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Is there anything better than losing yourself in a good book,
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This blog is for long and short reviews of books read,
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28 October 2005

Changing Tastes

If there's one thing interesting about reading old books, it's about how times and customs and even mealtimes have changed. Some of the changes are refreshing—it's nice to know we don't treat minority groups, immigrants, foreigners, or poor people the way we did back then. Other things just sound funny: girls wear kimonos, not bathrobes, folks go to "sleeping porches" in the summer to get away from the heat of the house, kids climb into "the tonneau" of the car, etc.

In Kit of Greenacre Farm (published 1919), our heroine Kit Bobbins, nearly sixteen, goes to live with her elderly reclusive uncle and his sister while the family house is being reconstructed (the oil stove caught fire and burned them out). Her scholarly uncle was expecting a boy (shades of Anne Shirley; Kit even has red hair), but Kit settles down much more quickly than Anne and is sent to a preparatory school for college-bound young ladies. She immediately befriends a French-Canadian "half breed" family, the Beaubiens, and sticks up for their daughter Marcelle when the other girls turn up their noses at this poor young woman coming into their school.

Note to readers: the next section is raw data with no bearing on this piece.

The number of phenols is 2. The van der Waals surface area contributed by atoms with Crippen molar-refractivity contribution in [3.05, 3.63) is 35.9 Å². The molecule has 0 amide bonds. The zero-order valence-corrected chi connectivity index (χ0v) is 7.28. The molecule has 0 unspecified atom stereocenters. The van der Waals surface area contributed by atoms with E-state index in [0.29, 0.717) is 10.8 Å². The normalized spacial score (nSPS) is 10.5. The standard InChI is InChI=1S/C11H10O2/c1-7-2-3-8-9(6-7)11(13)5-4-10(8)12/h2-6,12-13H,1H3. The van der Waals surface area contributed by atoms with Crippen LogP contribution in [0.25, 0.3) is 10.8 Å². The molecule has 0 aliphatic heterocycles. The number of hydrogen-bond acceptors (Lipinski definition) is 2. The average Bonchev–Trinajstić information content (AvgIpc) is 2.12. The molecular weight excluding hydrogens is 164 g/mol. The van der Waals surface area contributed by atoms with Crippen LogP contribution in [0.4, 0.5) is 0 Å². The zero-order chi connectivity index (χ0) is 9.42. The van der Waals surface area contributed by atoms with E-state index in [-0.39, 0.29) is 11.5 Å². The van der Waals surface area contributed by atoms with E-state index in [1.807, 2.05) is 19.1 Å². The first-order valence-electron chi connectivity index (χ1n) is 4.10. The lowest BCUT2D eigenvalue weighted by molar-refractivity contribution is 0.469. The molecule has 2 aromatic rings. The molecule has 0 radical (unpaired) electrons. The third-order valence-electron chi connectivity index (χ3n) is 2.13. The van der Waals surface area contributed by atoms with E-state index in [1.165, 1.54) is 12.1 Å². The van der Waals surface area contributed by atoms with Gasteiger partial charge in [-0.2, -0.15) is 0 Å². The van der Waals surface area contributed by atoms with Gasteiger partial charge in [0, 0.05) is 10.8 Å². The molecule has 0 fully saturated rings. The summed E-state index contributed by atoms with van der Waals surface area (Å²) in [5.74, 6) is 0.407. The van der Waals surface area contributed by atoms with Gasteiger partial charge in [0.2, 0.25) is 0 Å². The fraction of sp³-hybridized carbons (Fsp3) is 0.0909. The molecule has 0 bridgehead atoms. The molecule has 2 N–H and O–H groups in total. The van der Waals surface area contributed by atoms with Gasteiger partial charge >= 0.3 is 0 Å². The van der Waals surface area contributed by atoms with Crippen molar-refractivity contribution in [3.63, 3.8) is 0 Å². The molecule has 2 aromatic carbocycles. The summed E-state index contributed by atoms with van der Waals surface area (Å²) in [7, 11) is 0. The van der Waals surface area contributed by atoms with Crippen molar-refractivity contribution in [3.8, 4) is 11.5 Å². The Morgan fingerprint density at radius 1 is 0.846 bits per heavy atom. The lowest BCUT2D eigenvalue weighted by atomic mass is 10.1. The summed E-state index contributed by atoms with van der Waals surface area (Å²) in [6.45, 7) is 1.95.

Kit and her friend Anne give a Founder's Day tea to see if they can get Marcelle properly introduced into the school's girlish society, and they will be serving six kinds of sandwiches. The menu is straight out of a 1920s cookbook: cheese with pimento sandwiches, cheese with chopped walnuts, lettuce and egg, chopped raisins with beaten white of egg, raspberry jam and cream cheese, and sardine on lettuce with maynonnaise and deviled ham. Macaroons, those cookies so loved in that era, are the sweet.

Can you imagine teenage girls eating anything like that today? The sardines would be enough to send most people running off posthaste, but they were extremely popular back then. Even worse, "chopped raisins with beaten white of egg"—basically a meringue sandwich! We would never serve anything like that today for fear of food poisoning.

(Does it strike anyone as odd that 85 years ago fresh eggs were okay to eat while today with all our health precautions we are afraid to each such things?)

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